• Are training and education mutually exclusive?

      Lane, Kit; Lewis, Simon P.; University of Derby (2015)
      Stage’ at the PLASA London show, October 2015. Our talk was in response to a view held widely in the live event industry that degree level programs do not adequately prepare students for the industry. We outlined the approaches to real-world learning that we have applied over the years in the Sound, Light and Live Event Technology degree and the Technical Theatre Degree and described the Learning Theatre. We presented a number of case studies of high profile graduate destinations.
    • Bonfire of the inanities

      Lennox, Peter; University of Derby (30/09/2010)
      Times are hard and cuts have to be made, so let’s start by putting an end to verbosity and all those mind-bogglingly long assignments, research papers and reports,writes Peter Lennox, succinctly
    • Engaging in pedagogic and artistic practice in a learning theatre

      Daly, Darren; Barth, Caroline; Shelton, Fiona; University of Derby (2015)
      This is a case study of the Learning Theatre, identifying some of the challenges and successes of its collaborative HE projects.The presentation was part of a conference investigating partnerships between HEIs and Professional Theatres. It gives an overview of some of the learning initiatives that the theatre operates and the concept of the Learning Theatre and then focusses on a case study of the ‘Company Aside’ initiative within this context. The research is focussed on student experience throughout the process and identifies key considerations for the development of the scheme and the partnership.
    • Exploring real world learning through Company Aside

      Daly, Darren; Barth, Caroline; Shelton, Fiona; University of Derby (2014)
      This is a case study of the ‘Company Aside’ initiative at Derby Theatre focussed on its efficacy as a learning model. The presentation was part of The University of Derby’s Learning, Teaching and Assessment conference on Pedagogies for The Future. It is an evaluative case study of the ‘Company Aside’ initiative as a learning model. The research was drawn from focus group discussions and questionnaires with students and professionals engaged on the programme, identifying key challenges, successes and considerations for further development.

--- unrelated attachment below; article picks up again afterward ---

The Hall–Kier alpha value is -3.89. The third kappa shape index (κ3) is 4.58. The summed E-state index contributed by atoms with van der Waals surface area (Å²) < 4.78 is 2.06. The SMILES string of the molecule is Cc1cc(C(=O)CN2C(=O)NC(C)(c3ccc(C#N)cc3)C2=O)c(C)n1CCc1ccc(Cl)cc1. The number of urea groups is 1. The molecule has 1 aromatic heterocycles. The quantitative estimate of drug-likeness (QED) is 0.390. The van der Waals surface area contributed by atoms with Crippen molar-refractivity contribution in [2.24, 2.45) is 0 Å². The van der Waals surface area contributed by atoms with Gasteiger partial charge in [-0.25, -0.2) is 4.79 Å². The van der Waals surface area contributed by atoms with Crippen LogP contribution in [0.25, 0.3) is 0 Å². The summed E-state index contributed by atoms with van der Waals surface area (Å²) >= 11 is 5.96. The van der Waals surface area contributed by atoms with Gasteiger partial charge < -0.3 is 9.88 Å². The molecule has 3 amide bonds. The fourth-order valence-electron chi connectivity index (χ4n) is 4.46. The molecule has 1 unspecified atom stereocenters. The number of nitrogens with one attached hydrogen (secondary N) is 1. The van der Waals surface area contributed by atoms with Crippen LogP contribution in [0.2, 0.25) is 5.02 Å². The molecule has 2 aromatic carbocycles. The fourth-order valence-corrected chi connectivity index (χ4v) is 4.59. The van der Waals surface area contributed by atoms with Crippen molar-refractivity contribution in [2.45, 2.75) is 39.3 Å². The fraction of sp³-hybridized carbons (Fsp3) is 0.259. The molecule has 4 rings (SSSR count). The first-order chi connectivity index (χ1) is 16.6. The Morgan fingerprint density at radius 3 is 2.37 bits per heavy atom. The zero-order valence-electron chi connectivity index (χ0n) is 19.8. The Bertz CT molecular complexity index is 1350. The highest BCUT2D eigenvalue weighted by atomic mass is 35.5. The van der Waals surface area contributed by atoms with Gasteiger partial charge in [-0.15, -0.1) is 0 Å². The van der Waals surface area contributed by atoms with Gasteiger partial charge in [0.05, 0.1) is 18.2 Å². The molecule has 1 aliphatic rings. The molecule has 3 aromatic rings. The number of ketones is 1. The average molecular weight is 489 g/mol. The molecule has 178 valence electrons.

• Higher Education Academy Fellowship

      Lennox, Peter; University of Derby (2014)
      Having a lifelong interest in knowledge and learning, I view the claims and practices of education and higher education practices with active and interested skepticism, which comes out of a profound optimism – that what we have now is not the best we could have. Higher education should always be in the best interests of the individual being educated, tempered by the interests of society at large; above all, education should do no harm. It seems to me that this “bottom up” approach, whereby improving the thinking abilities of individuals improves the behavior of whole societies is the primary reason for the expensive activity of education. Economic research indicates correlations between education and state prosperity (Berger and Fisher 2013) though benefits of increased productivity may not necessarily be equally distributed. Furthermore, the causal mechanisms at play are not finely elucidated.
    • How to develop creative capacity for the fourth industrial revolution: Creativity and employability in higher education

      Wilson, Chris; Lennox, Peter; Brown, Michael; Hughes, Gareth; University of Derby (Knowledge, Innovation & Enterprise, 15/10/2017)
      With changing patterns of accountability in higher education, universities are becoming increasingly focused on performing well against a growing number of metrics. Many used as proxy measures to indicate value of educational experience, amongst the most common and perhaps most notable are those relating to graduate career destinations. Universities have never been more focused on ensuring that graduates are ‘employable’. In the midst of the fourth industrial revolution, numerous studies highlight the potential significance and value of creativity, problem-solving and critical thinking, for successful navigation of the complexities of the future. Consequently, these capacities are becoming more significant in determining graduate career development and educational strategy in higher education. This chapter presents a synthesis of related fields of research to construct an outline framework for the development of organizational creativity and creative graduates concluding that there are aspects of current pedagogical practice capable of worthwhile reform.